Grace under pressure
The stories we tell ourselves “define the potentiality of our existence”. The stories we tell ourselves create our lives because they have the power to destroy us, or they can be the source of our power. When we have the courage to tell our inside story to the outside we step into that power. Blinking. Jelly-legged. Heart-thumping. Truth-telling has that effect.
The story below, like all stories, is not the truth, but it’s the best I can do to put into the words the source of my “why”. But it threatened to destroy me, until I found the ordinary courage to tell a new story and create a multiplicity of new paths.
In 2007, a psychologist tasked with assessing me for a job described my empathy as “off the scale”. As a result she had to do more to test my robustness, which was also very high. Robust, yes, I was a pretty hard-ass alpha woman in finance, but empathic? Thoughtful, sensitive, compassionate? Not the first words that sprung to mind.
I knew myself deeply. I was the product of a global company that relentlessly developed its people – I was an ENTP (borderline J), I knew my Herrmann Whole Brain profile, my Signature profile, my Gallup strengths, my PRISM colours. I ran leadership programmes and new hire colleges and L&D for the UK. I threw myself into the bi-annual appraisal process, gleefully harvesting every opportunity for personal growth. I knew myself deeply.
In 2003, I found myself in intensive care as a result of complications during childbirth. So, now I knew myself deeply and lived life with the irritating joyfulness of someone who’d had a wake up call. Carpe the hell out of each diem! I was a damned know-it all.
The irritatingly joyful know-it-all clearly needed another wake up call and that came in 2008 when my husband phoned to tell me my Mother had taken an overdose.
That this was the catalyst for the wheels to properly come off my life was somewhat of a surprise. I’d calmly walked out the office, caught a taxi to the hospital and tracked down my father working in Ethiopia. Landing in London the next morning, he scooped up my broken mother and I returned to the very crucial work I was doing as a very senior leader in a very important function in a very large company. I was Leaning In hard and loving it.
That I might have unravelled at some point should not really have come as any surprise. As an undergraduate studying English literature I fell in love with stories of women on the edge: Bronte’s Cathy Earnshaw, Sylvia Plath and Virginia Woolf. “The Trick is to Keep Breathing”? Yes Janice it is. I devoured the thinking of Jacques Derrida, Roland Barthes, Jacques Lacan, Toril Moi and Helene Cixous. My dissertation was entitled “A Psychoanalytic Perspective on the Work of Toni Morrison”.
Naturally I then became an accountant.
French psychoanalytic feminist theory wasn’t taught at the state school I attended in the 1980s. “Forries” was no place for an aspiring post-structuralist existentialist feminist, as clearly that would have made her a snob and / or a lesbian.
I chose instead to be a truant. School was tedious, often dangerous and I spent hours outside the classroom in corridors or washing dishes in the staff room for serious transgressions such as not paying attention or giggling with Sarah. The only class I enjoyed was maths because it was taken by a teacher who sang David Bowie to us. And he’d played football with my father at university – there was a photo of the team framed behind his desk. Bob was cool.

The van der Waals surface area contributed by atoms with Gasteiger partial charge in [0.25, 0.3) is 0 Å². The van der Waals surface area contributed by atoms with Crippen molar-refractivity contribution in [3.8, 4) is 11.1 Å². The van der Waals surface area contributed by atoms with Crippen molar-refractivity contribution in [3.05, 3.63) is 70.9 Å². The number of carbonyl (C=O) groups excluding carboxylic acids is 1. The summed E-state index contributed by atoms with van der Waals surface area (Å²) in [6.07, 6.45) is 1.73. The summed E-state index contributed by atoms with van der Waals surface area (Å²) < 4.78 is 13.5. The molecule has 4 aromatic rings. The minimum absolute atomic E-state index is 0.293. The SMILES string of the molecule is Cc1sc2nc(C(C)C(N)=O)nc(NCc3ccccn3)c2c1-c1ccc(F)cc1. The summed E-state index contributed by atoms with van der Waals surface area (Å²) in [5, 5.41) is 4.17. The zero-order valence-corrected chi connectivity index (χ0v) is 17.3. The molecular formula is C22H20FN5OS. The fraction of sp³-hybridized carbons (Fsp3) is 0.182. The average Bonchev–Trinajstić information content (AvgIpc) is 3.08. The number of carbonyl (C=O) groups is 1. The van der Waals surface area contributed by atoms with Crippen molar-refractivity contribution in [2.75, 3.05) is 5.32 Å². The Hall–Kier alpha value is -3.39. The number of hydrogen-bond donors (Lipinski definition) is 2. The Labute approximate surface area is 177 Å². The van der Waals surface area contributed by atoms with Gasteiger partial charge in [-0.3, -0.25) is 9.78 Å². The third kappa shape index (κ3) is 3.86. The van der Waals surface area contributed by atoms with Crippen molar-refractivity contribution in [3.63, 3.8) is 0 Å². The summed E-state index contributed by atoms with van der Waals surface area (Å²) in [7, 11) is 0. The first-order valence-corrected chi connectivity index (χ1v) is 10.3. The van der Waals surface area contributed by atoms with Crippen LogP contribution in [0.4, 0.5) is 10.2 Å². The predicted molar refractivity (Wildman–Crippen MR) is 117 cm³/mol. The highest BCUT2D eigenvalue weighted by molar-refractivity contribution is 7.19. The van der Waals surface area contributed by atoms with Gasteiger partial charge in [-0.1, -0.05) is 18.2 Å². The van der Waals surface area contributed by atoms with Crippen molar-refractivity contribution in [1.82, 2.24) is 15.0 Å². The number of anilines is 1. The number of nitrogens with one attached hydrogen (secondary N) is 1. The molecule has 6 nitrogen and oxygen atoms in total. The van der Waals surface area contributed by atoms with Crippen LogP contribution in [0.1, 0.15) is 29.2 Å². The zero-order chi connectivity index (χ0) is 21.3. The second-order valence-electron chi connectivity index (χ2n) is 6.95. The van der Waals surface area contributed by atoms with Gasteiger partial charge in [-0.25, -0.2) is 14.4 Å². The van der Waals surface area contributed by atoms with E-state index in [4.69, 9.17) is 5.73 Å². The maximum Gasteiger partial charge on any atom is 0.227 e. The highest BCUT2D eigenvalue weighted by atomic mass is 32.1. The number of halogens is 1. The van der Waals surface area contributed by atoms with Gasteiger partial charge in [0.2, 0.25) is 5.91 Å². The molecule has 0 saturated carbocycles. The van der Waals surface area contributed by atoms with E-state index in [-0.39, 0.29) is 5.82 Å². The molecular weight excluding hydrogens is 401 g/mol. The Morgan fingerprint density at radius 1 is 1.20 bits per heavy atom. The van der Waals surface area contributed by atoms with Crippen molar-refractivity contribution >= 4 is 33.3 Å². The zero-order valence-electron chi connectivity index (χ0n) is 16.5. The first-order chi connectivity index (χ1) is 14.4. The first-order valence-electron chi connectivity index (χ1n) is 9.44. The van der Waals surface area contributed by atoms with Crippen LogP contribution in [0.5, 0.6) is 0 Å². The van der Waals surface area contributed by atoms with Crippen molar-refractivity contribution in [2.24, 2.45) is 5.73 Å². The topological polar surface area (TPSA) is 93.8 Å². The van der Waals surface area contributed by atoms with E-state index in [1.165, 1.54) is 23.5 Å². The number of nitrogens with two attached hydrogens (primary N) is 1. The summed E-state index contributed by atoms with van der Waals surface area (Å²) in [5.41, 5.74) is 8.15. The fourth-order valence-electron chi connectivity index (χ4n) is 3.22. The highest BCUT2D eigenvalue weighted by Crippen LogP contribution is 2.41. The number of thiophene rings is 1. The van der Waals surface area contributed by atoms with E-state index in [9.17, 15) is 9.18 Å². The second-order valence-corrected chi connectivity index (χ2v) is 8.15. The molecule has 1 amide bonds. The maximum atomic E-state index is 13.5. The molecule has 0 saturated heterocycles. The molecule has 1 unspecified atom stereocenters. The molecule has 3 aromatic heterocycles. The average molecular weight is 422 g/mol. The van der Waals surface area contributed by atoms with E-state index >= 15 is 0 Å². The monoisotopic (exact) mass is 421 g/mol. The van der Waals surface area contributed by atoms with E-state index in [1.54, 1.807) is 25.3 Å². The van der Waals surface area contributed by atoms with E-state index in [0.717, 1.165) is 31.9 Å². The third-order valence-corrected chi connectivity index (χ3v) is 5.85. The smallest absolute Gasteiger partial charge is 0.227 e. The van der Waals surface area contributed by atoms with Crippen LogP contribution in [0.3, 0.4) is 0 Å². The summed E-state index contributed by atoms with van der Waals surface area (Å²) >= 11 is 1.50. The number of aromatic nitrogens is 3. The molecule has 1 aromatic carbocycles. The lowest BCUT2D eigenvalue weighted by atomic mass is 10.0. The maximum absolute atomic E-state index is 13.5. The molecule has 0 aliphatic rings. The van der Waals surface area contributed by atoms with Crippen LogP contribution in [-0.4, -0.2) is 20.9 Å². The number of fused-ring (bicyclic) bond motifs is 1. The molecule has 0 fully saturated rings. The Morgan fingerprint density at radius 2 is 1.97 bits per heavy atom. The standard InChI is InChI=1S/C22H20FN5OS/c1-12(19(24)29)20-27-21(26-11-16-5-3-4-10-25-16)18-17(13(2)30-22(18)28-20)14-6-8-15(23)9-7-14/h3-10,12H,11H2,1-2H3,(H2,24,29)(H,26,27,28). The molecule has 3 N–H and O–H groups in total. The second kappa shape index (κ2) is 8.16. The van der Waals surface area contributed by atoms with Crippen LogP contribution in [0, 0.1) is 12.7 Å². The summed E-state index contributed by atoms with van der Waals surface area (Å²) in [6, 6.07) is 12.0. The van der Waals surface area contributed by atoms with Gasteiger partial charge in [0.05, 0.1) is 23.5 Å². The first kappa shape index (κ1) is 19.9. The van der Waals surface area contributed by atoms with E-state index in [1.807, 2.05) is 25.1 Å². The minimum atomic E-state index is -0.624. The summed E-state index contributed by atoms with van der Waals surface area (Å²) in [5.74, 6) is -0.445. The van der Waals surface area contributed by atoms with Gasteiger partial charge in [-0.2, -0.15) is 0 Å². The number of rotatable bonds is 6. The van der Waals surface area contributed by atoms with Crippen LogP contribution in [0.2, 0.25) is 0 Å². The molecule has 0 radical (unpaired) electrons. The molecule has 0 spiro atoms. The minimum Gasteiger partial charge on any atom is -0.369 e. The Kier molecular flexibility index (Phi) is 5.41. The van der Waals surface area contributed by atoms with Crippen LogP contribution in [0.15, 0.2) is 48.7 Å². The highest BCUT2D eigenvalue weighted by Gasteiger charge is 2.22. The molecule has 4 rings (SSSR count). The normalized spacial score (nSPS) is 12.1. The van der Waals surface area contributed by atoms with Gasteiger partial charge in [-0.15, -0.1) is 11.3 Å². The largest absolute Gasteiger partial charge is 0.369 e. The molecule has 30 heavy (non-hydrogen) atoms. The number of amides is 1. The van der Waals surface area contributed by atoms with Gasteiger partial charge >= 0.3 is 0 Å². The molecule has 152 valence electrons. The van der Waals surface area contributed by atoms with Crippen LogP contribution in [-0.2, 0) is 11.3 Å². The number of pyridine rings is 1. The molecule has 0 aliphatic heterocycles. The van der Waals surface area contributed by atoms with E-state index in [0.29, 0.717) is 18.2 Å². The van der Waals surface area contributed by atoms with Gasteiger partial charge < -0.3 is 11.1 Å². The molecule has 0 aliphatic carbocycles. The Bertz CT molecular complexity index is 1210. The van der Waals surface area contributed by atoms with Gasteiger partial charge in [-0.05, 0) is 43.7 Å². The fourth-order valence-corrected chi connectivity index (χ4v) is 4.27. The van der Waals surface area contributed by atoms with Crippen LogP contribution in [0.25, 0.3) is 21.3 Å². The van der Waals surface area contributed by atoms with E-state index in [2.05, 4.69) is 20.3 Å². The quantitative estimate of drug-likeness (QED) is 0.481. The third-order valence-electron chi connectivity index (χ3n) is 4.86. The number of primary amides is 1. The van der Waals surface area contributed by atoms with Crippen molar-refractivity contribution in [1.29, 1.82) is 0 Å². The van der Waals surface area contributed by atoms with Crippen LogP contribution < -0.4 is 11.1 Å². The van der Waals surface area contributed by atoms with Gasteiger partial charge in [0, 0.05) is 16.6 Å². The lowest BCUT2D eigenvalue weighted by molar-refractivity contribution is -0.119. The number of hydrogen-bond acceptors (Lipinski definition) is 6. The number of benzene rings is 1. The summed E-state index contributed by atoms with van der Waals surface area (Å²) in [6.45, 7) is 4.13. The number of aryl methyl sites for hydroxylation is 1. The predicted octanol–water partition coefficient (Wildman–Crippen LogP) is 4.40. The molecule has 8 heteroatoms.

However, I went right off him the day I told him I’d been absent the previous week because my mother had been sectioned under the mental health act following a diagnosis of acute paranoid psychosis. His face told me that the subject of my mother’s unravellment was not one I should speak of again.
And so I didn’t.
So what happened? How did I find the ordinary courage to tell a new story? Well that took years, but the catalyst though was a desire to help another. Not long after that call from my husband in 2008, a colleague’s brother became suicidal and over too many glasses of wine it all came tumbling out. Looking back I can see that I was “metabolising” my own story and my own pain through the conversations we had. Adam Phillips, one of the UK’s foremost psychotherapists put it like this:
In conversation things can be metabolised and digested through somebody else – I say something to you and you can give it back to me in different forms – whereas you’ll notice that your own mind is very often extremely repetitive. It is very difficult to surprise oneself in one’s own mind.
This was a very painful time for me; I began to question everything; I felt too much, and not enough; I felt painfully self-conscious; there was an endless conversation in my head; I felt anxious and had panic attacks. And as I began to unravel I worried that my mother’s experiences pointed to an inevitability to the way it would end……..if only I could rub myself out and start again.
So, I did the only thing I knew how to do well – I read and read and read and read….and then connecting the dots as I went, I read some more. Returning to my days as an undergraduate studying English literature I read and made notes and wrote them all up, until I felt I’d sufficiently answered the question: “Vicky Ferrier: What the F**k?”.